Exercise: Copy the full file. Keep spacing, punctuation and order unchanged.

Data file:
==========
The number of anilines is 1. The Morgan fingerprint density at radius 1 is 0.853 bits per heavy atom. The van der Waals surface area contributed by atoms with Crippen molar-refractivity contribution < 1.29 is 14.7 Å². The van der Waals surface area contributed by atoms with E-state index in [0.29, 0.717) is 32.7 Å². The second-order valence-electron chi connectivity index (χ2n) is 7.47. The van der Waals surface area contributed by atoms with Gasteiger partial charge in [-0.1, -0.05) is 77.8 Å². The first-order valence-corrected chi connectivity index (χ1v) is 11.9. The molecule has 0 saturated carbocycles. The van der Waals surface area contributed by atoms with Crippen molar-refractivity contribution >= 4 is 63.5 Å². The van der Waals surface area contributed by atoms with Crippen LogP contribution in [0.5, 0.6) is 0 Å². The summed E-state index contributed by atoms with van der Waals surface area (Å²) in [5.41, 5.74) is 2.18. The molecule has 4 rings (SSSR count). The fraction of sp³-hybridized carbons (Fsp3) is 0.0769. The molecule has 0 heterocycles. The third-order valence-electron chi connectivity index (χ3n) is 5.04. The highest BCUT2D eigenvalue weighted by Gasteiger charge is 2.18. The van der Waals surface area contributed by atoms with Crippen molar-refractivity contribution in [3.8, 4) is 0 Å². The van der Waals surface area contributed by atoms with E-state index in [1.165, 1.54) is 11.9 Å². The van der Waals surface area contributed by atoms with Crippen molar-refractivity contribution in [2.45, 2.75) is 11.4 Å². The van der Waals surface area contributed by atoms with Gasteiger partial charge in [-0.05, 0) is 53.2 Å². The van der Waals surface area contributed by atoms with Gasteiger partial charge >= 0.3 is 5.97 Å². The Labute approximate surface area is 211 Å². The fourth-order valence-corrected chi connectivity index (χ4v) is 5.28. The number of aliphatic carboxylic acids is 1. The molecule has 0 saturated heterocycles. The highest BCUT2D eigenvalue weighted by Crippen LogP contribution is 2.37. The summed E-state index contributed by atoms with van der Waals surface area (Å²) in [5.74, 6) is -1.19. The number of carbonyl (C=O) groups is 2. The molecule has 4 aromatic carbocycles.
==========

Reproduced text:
The number of anilines is 1. The Morgan fingerprint density at radius 1 is 0.853 bits per heavy atom. The van der Waals surface area contributed by atoms with Crippen molar-refractivity contribution < 1.29 is 14.7 Å². The van der Waals surface area contributed by atoms with E-state index in [0.29, 0.717) is 32.7 Å². The second-order valence-electron chi connectivity index (χ2n) is 7.47. The van der Waals surface area contributed by atoms with Gasteiger partial charge in [-0.1, -0.05) is 77.8 Å². The first-order valence-corrected chi connectivity index (χ1v) is 11.9. The molecule has 0 saturated carbocycles. The van der Waals surface area contributed by atoms with Crippen molar-refractivity contribution >= 4 is 63.5 Å². The van der Waals surface area contributed by atoms with Crippen LogP contribution in [0.5, 0.6) is 0 Å². The summed E-state index contributed by atoms with van der Waals surface area (Å²) in [5.41, 5.74) is 2.18. The molecule has 4 rings (SSSR count). The fraction of sp³-hybridized carbons (Fsp3) is 0.0769. The molecule has 0 heterocycles. The third-order valence-electron chi connectivity index (χ3n) is 5.04. The highest BCUT2D eigenvalue weighted by Gasteiger charge is 2.18. The van der Waals surface area contributed by atoms with Crippen molar-refractivity contribution in [3.8, 4) is 0 Å². The van der Waals surface area contributed by atoms with E-state index in [1.165, 1.54) is 11.9 Å². The van der Waals surface area contributed by atoms with Crippen molar-refractivity contribution in [2.45, 2.75) is 11.4 Å². The van der Waals surface area contributed by atoms with Gasteiger partial charge in [-0.05, 0) is 53.2 Å². The van der Waals surface area contributed by atoms with Gasteiger partial charge >= 0.3 is 5.97 Å². The Labute approximate surface area is 211 Å². The fourth-order valence-corrected chi connectivity index (χ4v) is 5.28. The number of aliphatic carboxylic acids is 1. The molecule has 0 saturated heterocycles. The highest BCUT2D eigenvalue weighted by Crippen LogP contribution is 2.37. The summed E-state index contributed by atoms with van der Waals surface area (Å²) in [5.74, 6) is -1.19. The number of carbonyl (C=O) groups is 2. The molecule has 4 aromatic carbocycles.